Innerviews, music without borders

Balkan Fanatik
Balance and coexistence
by Anil Prasad
Copyright © 2010 Anil Prasad. This work is licensed under a Creative Commons Attribution, No Derivatives license.

When Balkan Fanatik first hit the scene in their native Hungary in 2002, the innovative electronica act was taking a big risk. It chose to mesh modern beats, grooves and loops with traditional Hungarian music—a rarity in a nation that has infrequently explored its folk heritage within the pop spectrum. The group had no idea what reaction to expect when it released its 2003 self-titled, debut release. Would Hungarian youth embrace it? And would traditionalists reject the attempt at creating a new musical hybrid?

It turns out Balkan Fanatik had little to worry about. The bold album—combining hard-hitting dance music, English and Hungarian rap, traditional Hungarian vocals, and myriad regional instruments—was an instant hit and celebrated as a major cultural achievement across multiple demographics. It also went on to win two of Hungary’s most prestigious arts awards: the Bezeredj Prize from the Cultural Ministry for preserving national heritage, and a Fonogram Prize—the Hungarian equivalent of the Grammy award—for Best World Music Album of the Year. An equally adventurous follow-up, 2006’s Hungarikum, served to cement Balkan Fanatik as one of Hungary’s leading musical voices.

The success of its first two albums catapulted Balkan Fanatik’s creative nucleus of Gábor Lepés, known as Lepe, and Georgios Tzortzoglou, who goes by Jorgos, to domestic stardom. They also served as a catalyst for the emergence of many other Hungarian electronica artists that integrate traditional music into their work. But Lepe, Balkan Fanatik’s sound engineer, producer and programmer, and Jorgos, a vocalist and multi-instrumentalist who plays lute, trumpet, flute, and hurdy gurdy; wanted to push themselves further for their recently-released third effort American Perestroika.

The new album finds Balkan Fanatik combining forces with acclaimed U.S. hip-hop artist Prophet, known for his work with Timbaland, Chris Cornell and Hillary Duff. Prophet performs on several tracks, including the lead single and video “Love Gone Wrong” and “Don’t Be Shy”—a rap/spoken-word duet with the group’s frontwoman Sonita. The goal of the collaboration was to create an even more seamless blend of Hungarian and Western music, as well as introduce Balkan Fanatik to overseas audiences. Balkan Fanatik and Prophet recently performed together at the group’s debut U.S. concerts in Los Angeles to enthusiastic crowds. Further U.S. shows are scheduled in September for New York City and Miami, with Mexico gigs following in November.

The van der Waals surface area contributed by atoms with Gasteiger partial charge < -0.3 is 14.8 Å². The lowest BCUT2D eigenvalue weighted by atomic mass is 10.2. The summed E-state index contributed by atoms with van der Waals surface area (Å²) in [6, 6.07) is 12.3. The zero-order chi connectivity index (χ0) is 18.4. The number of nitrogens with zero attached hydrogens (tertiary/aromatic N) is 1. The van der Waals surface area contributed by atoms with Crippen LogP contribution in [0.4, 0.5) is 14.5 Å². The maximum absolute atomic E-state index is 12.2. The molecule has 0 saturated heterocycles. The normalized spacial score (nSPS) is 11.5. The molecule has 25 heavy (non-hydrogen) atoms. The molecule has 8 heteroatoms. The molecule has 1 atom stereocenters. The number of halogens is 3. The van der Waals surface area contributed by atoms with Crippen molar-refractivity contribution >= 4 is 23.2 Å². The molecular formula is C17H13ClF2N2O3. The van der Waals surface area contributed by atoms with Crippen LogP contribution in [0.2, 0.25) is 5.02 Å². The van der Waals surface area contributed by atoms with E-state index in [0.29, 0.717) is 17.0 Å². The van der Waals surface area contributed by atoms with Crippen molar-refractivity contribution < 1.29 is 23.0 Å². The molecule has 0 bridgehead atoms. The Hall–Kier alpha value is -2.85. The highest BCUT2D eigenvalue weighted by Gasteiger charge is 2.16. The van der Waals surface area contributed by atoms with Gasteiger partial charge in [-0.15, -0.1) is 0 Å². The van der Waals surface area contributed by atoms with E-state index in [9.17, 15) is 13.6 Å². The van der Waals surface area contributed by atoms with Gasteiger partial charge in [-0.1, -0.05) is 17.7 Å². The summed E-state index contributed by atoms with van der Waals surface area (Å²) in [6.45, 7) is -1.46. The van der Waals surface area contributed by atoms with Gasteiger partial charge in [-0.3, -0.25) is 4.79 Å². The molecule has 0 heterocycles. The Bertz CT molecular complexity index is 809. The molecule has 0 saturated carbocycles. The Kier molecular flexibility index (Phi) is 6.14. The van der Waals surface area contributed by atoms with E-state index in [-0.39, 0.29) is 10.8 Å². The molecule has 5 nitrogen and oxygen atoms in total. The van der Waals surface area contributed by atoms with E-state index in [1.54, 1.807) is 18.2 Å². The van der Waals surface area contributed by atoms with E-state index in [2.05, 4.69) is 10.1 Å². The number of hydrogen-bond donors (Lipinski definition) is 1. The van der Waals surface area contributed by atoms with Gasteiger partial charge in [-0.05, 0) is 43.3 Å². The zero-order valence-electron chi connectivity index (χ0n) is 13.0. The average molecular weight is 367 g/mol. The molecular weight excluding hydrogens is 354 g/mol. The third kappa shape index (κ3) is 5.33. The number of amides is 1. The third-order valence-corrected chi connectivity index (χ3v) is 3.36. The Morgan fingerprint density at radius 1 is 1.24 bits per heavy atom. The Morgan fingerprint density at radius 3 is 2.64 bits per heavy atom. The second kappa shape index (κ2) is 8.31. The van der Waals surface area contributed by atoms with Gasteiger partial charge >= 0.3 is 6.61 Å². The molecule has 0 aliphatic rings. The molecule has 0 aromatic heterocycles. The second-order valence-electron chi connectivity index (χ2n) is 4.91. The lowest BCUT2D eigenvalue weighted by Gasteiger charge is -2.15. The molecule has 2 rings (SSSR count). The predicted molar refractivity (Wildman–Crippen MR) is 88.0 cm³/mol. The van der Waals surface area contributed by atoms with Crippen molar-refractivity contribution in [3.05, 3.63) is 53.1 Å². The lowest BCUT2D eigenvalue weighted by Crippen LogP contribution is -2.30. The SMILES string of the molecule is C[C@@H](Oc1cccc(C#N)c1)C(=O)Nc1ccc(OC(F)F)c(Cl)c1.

Another major Balkan Fanatik-related project is A Gathering of Strangers, by Urban Native Traditions Of Integrated Europe (U.N.I.T.E.). It’s an album by Transglobal Underground’s Tim Whealen and Hamid Man Tu that showcases and integrates musicians, traditions and genres from across Europe. Lepe and Balkan Fanatik’s folk singer Nori Kovacs are significant contributors to the disc. Lepe and Sonita spoke to Innerviews about Balkan Fanatik’s fascinating history, U.N.I.T.E., and the group’s future plans.

Why did you choose to name the new album American Perestroika?

Lepe: We’re referring to our “fanatical” determination to introduce our Eastern European and Balkan culture and heritage to Western audiences, even those across the ocean, via our new music. The title also symbolizes our work with Prophet, a fantastic American hip-hop artist. This collaboration is one of the most important East-meets-West elements emphasized on the album.

American Perestroika continues to illustrate Balkan Fanatik’s drive to serve as a bridge between Hungarian and other global cultures. We established the band so we could explore our own folk culture, reinvent it for Hungarian and international audiences, and ultimately resurrect it from the abandoned, neglected state it has been pushed into through the dominance of the Anglo-Saxon cultural influence of today and the earlier Communist dictatorship.

The title also reflects our feelings about having the U.S. open up to the rest of the world, in a way similar to how The Soviet Union did under Gorbachev. We're starting to see some of this happen with Obama, so progress is being made.

Why is there a bigger emphasis on English lyrics on this album compared to the previous ones?

Lepe: We wanted to reach wider audiences through English lyrics. On earlier albums, we tried to be accessible to our Hungarian audiences with the help of Hungarian rappers, which was previously very important to us. Since then, the younger generation of Hungary has grown up and for them English is such an obvious second language—it’s the “official language of pop music.” Having said that, we’ve left the authentic, original folk pieces we integrate as they are, since these are treasures we wish to share with the world. 

There’s a very strong message of female and sexual empowerment on the album. Tell me about your interest in making those statements.